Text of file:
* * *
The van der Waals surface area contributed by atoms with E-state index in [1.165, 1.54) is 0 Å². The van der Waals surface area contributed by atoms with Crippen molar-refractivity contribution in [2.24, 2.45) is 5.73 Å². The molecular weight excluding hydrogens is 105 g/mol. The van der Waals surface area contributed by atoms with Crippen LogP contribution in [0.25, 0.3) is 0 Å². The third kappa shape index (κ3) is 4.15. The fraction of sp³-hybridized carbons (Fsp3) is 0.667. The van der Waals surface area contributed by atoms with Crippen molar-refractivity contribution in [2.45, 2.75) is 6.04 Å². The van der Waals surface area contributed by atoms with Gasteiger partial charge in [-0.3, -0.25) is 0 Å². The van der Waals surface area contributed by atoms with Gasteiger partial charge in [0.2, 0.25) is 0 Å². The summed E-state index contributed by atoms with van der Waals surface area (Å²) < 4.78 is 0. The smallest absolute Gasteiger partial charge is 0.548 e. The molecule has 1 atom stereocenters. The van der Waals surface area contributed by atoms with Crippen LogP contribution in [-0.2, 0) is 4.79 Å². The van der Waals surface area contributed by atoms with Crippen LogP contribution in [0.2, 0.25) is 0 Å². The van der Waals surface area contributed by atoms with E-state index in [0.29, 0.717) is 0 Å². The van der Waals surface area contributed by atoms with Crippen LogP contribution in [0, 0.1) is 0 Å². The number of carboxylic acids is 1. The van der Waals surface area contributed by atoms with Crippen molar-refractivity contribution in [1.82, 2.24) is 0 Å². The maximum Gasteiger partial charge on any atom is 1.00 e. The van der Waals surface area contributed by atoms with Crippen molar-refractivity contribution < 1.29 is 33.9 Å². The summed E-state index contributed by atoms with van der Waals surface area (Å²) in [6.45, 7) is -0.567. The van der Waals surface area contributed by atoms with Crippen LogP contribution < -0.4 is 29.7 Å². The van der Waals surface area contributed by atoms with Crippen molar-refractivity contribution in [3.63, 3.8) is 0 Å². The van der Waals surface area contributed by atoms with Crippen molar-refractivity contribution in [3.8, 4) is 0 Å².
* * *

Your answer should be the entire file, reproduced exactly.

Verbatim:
The van der Waals surface area contributed by atoms with E-state index in [1.165, 1.54) is 0 Å². The van der Waals surface area contributed by atoms with Crippen molar-refractivity contribution in [2.24, 2.45) is 5.73 Å². The molecular weight excluding hydrogens is 105 g/mol. The van der Waals surface area contributed by atoms with Crippen LogP contribution in [0.25, 0.3) is 0 Å². The third kappa shape index (κ3) is 4.15. The fraction of sp³-hybridized carbons (Fsp3) is 0.667. The van der Waals surface area contributed by atoms with Crippen molar-refractivity contribution in [2.45, 2.75) is 6.04 Å². The van der Waals surface area contributed by atoms with Gasteiger partial charge in [-0.3, -0.25) is 0 Å². The van der Waals surface area contributed by atoms with Gasteiger partial charge in [0.2, 0.25) is 0 Å². The summed E-state index contributed by atoms with van der Waals surface area (Å²) < 4.78 is 0. The smallest absolute Gasteiger partial charge is 0.548 e. The molecule has 1 atom stereocenters. The van der Waals surface area contributed by atoms with Crippen LogP contribution in [-0.2, 0) is 4.79 Å². The van der Waals surface area contributed by atoms with Crippen LogP contribution in [0.2, 0.25) is 0 Å². The van der Waals surface area contributed by atoms with E-state index in [0.29, 0.717) is 0 Å². The van der Waals surface area contributed by atoms with Crippen LogP contribution in [0, 0.1) is 0 Å². The number of carboxylic acids is 1. The van der Waals surface area contributed by atoms with Crippen molar-refractivity contribution in [1.82, 2.24) is 0 Å². The maximum Gasteiger partial charge on any atom is 1.00 e. The van der Waals surface area contributed by atoms with Crippen molar-refractivity contribution < 1.29 is 33.9 Å². The summed E-state index contributed by atoms with van der Waals surface area (Å²) in [6.45, 7) is -0.567. The van der Waals surface area contributed by atoms with Crippen LogP contribution < -0.4 is 29.7 Å². The van der Waals surface area contributed by atoms with Crippen molar-refractivity contribution in [3.63, 3.8) is 0 Å². The van der Waals surface area contributed by atoms with Crippen molar-refractivity contribution in [3.8, 4) is 0 Å².